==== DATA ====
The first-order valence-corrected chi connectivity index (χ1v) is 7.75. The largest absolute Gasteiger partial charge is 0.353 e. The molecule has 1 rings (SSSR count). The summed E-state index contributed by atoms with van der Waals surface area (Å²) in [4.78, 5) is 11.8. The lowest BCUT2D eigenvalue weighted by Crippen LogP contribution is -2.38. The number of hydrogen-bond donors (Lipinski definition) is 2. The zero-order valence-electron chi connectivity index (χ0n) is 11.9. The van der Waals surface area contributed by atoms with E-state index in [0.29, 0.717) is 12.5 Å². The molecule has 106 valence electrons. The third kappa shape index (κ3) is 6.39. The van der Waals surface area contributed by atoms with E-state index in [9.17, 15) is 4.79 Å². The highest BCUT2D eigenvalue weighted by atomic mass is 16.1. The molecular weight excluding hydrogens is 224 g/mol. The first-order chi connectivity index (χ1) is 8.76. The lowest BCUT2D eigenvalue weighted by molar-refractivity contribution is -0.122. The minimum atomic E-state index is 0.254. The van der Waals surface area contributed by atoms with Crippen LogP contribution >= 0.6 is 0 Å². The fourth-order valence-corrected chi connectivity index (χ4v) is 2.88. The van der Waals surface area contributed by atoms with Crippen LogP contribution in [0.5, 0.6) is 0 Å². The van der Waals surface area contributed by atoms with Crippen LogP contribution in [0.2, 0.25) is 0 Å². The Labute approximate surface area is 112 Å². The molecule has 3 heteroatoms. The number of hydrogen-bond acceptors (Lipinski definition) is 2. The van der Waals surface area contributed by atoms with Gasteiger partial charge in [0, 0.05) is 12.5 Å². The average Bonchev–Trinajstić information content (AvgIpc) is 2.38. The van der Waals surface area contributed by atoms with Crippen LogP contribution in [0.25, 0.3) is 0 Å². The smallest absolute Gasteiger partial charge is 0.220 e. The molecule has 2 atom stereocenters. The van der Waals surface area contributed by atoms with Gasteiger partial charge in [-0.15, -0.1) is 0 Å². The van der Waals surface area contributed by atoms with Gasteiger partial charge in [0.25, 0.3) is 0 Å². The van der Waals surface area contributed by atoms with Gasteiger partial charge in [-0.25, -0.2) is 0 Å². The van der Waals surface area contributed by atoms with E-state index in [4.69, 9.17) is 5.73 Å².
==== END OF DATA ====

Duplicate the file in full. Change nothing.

The first-order valence-corrected chi connectivity index (χ1v) is 7.75. The largest absolute Gasteiger partial charge is 0.353 e. The molecule has 1 rings (SSSR count). The summed E-state index contributed by atoms with van der Waals surface area (Å²) in [4.78, 5) is 11.8. The lowest BCUT2D eigenvalue weighted by Crippen LogP contribution is -2.38. The number of hydrogen-bond donors (Lipinski definition) is 2. The zero-order valence-electron chi connectivity index (χ0n) is 11.9. The van der Waals surface area contributed by atoms with E-state index in [0.29, 0.717) is 12.5 Å². The molecule has 106 valence electrons. The third kappa shape index (κ3) is 6.39. The van der Waals surface area contributed by atoms with E-state index in [9.17, 15) is 4.79 Å². The highest BCUT2D eigenvalue weighted by atomic mass is 16.1. The molecular weight excluding hydrogens is 224 g/mol. The first-order chi connectivity index (χ1) is 8.76. The lowest BCUT2D eigenvalue weighted by molar-refractivity contribution is -0.122. The minimum atomic E-state index is 0.254. The van der Waals surface area contributed by atoms with Crippen LogP contribution >= 0.6 is 0 Å². The fourth-order valence-corrected chi connectivity index (χ4v) is 2.88. The van der Waals surface area contributed by atoms with Crippen LogP contribution in [0.5, 0.6) is 0 Å². The van der Waals surface area contributed by atoms with Crippen LogP contribution in [0.2, 0.25) is 0 Å². The Labute approximate surface area is 112 Å². The molecule has 3 heteroatoms. The number of hydrogen-bond acceptors (Lipinski definition) is 2. The van der Waals surface area contributed by atoms with Gasteiger partial charge in [0, 0.05) is 12.5 Å². The average Bonchev–Trinajstić information content (AvgIpc) is 2.38. The van der Waals surface area contributed by atoms with Crippen LogP contribution in [0.25, 0.3) is 0 Å². The smallest absolute Gasteiger partial charge is 0.220 e. The molecule has 2 atom stereocenters. The van der Waals surface area contributed by atoms with Gasteiger partial charge in [-0.15, -0.1) is 0 Å². The van der Waals surface area contributed by atoms with Gasteiger partial charge in [0.25, 0.3) is 0 Å². The van der Waals surface area contributed by atoms with Gasteiger partial charge in [-0.25, -0.2) is 0 Å². The van der Waals surface area contributed by atoms with E-state index in [4.69, 9.17) is 5.73 Å².